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Feb 20, 2023

Belize’s First Human Trafficking Academy

Belize’s first human trafficking academy commenced today at Umaya Resort on the Placencia Road in southern Belize. Engaged in the week-long training are personnel from the justice sector, including human rights agencies, the Belize Police Department, the judiciary and other government departments as they are learning tools and techniques used in trafficking in persons investigations, resources and concepts. The academy is being held through partnership with the U.S. Embassy, the Government of Belize’s Anti-Trafficking in Persons Council, the Human Trafficking Institute and the Pan American Development Foundation. News Five’s Duane Moody reports.


Duane Moody, Reporting

There are twenty human trafficking cases under investigation in Belize at this time. Sixty-five percent of the suspected victims are female minors, adolescents. In an effort to reduce vulnerabilities in communities often targeted by traffickers, there is need for a more proactive approach in addressing the exploitation of people.  Traffickers are finding new and innovative ways to commit this crime and avoiding authorities. The human trafficking global academy is an intervention.


Dolores Balderamos-Garcia

Dolores Balderamos-Garcia, Minister of Human Development

“The objectives of this training are firstly to increase understanding of the tools and techniques used in trafficking in persons investigations. Secondly to provide new resources and concepts to improve movement of TIP cases within our justice system and thirdly, to provide practical experience in TIP investigation – from the initial report of a case, through the sentencing to increase understanding and collaboration amongst us in trafficking cases. This global academy training symbolizes our commitment to build partnerships to tackle human trafficking. It symbolizes hope for families and people of Belize and as chair of the ATIPS Council, we are all too aware that improving our response to human trafficking requires consistent capacity building, recognising that strong multisectoral coordination and collaboration is a critical success factor.”


Human trafficking is being described as modern day slavery, with the International Labour Organization reporting that twelve point three million persons are victims of forced labour at any given time; two point four million of whom are as a result of trafficking. Chief Magistrate Sharon Fraser speaks of the trauma and the vulnerabilities associated with the crime.


Sharon Fraser

Sharon Fraser, Chief Magistrate

“The recruitment, transportation, transfer, harbouring or receipt of people through force, fraud, deception with the aim of exploiting them for profit. Men, women and children of all ages and from all backgrounds can become victims of this crime which occurs in every region of the world. It can happen in any community and victims be any age, race, gender or nationality. Traffickers might use violence, manipulation, false promises of well-paying jobs and people even romantic relationships. The language barrier, the fear of their traffickers or the fear of law enforcers frequently keep victims from seeking help which makes human trafficking a largely hidden crime. In most recent reporting period, our achievements have included convicting two traffickers, applying adequate sentences, expanding the size of our anti-trafficking police unit, which I understand has increased investigation, improved data collection and case monitoring.”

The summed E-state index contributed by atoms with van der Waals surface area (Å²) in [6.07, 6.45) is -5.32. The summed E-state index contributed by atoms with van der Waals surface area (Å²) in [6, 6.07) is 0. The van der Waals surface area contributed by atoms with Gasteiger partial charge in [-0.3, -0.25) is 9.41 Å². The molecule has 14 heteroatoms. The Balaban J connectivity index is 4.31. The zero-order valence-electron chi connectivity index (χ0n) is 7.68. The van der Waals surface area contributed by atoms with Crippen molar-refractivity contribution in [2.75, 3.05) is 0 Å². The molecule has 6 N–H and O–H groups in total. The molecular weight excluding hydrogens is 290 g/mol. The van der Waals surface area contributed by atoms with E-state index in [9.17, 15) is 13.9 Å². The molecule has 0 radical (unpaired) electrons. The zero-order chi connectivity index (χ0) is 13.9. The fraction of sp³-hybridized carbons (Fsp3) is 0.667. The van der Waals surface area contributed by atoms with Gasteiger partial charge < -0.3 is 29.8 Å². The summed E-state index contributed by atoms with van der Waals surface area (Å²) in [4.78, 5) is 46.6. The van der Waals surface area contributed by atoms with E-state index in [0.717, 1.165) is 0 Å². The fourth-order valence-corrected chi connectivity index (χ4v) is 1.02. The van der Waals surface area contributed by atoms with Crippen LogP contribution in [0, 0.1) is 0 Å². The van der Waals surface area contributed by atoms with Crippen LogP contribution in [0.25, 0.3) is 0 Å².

Today’s inauguration of Belize’s first anti-human trafficking academy is another step to ensure that the rights of all those exposed are protected. Among the most common forms of human trafficking is sexual exploitation and forced labour. U.S. Ambassador to Belize, Michelle Kwan says that all stakeholders have a role to play.


Michelle Kwan

Michelle Kwan, U.S. Ambassador to Belize

“When we are talking about human trafficking, we are talking about human beings that are essentially bought and sold to other human beings. A combination of political, cultural and social circumstances can create environments in which traffickers can more easily prey on the vulnerable. We all have a role to play in dismantling these networks and protecting the most vulnerable among us.”


Human trafficking is driven by a global demand for cheap, unscaled, exploitable labour and global profits from forced labour total an estimated forty-four point three billion dollars annually. It is the second largest, but fastest growing criminal industry worldwide after drug trafficking.  Duane Moody for News Five.

Viewers please note: This Internet newscast is a verbatim transcript of our evening television newscast. Where speakers use Kriol, we attempt to faithfully reproduce the quotes using a standard spelling system.

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